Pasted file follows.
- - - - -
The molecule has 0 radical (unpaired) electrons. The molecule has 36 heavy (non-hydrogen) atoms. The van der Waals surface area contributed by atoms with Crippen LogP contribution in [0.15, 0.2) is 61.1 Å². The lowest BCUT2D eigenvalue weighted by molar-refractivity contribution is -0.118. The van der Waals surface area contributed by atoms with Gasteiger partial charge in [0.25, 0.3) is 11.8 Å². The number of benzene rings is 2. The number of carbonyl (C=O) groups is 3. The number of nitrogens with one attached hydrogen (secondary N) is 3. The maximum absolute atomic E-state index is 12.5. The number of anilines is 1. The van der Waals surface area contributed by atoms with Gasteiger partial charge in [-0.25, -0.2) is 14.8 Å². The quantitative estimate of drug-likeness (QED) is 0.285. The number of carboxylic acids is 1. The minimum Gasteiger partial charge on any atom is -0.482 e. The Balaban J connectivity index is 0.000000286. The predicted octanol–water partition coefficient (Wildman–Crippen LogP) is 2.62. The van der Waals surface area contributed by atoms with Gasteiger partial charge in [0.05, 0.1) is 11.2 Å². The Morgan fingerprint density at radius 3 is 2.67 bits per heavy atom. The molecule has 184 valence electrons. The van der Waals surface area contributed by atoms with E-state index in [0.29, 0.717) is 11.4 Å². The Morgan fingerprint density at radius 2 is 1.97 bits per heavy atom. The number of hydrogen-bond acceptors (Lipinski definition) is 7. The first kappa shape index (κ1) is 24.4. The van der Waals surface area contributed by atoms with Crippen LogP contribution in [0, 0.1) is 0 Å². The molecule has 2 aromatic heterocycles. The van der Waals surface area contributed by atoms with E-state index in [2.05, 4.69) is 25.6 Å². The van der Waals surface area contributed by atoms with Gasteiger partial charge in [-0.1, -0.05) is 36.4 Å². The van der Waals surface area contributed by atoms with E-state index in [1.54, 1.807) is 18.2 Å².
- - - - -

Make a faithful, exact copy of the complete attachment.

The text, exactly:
The molecule has 0 radical (unpaired) electrons. The molecule has 36 heavy (non-hydrogen) atoms. The van der Waals surface area contributed by atoms with Crippen LogP contribution in [0.15, 0.2) is 61.1 Å². The lowest BCUT2D eigenvalue weighted by molar-refractivity contribution is -0.118. The van der Waals surface area contributed by atoms with Gasteiger partial charge in [0.25, 0.3) is 11.8 Å². The number of benzene rings is 2. The number of carbonyl (C=O) groups is 3. The number of nitrogens with one attached hydrogen (secondary N) is 3. The maximum absolute atomic E-state index is 12.5. The number of anilines is 1. The van der Waals surface area contributed by atoms with Gasteiger partial charge in [-0.25, -0.2) is 14.8 Å². The quantitative estimate of drug-likeness (QED) is 0.285. The number of carboxylic acids is 1. The minimum Gasteiger partial charge on any atom is -0.482 e. The Balaban J connectivity index is 0.000000286. The predicted octanol–water partition coefficient (Wildman–Crippen LogP) is 2.62. The van der Waals surface area contributed by atoms with Gasteiger partial charge in [0.05, 0.1) is 11.2 Å². The Morgan fingerprint density at radius 3 is 2.67 bits per heavy atom. The molecule has 184 valence electrons. The van der Waals surface area contributed by atoms with E-state index in [0.29, 0.717) is 11.4 Å². The Morgan fingerprint density at radius 2 is 1.97 bits per heavy atom. The number of hydrogen-bond acceptors (Lipinski definition) is 7. The first kappa shape index (κ1) is 24.4. The van der Waals surface area contributed by atoms with Crippen LogP contribution in [0, 0.1) is 0 Å². The molecule has 2 aromatic heterocycles. The van der Waals surface area contributed by atoms with E-state index in [2.05, 4.69) is 25.6 Å². The van der Waals surface area contributed by atoms with Gasteiger partial charge in [-0.1, -0.05) is 36.4 Å². The van der Waals surface area contributed by atoms with E-state index in [1.54, 1.807) is 18.2 Å².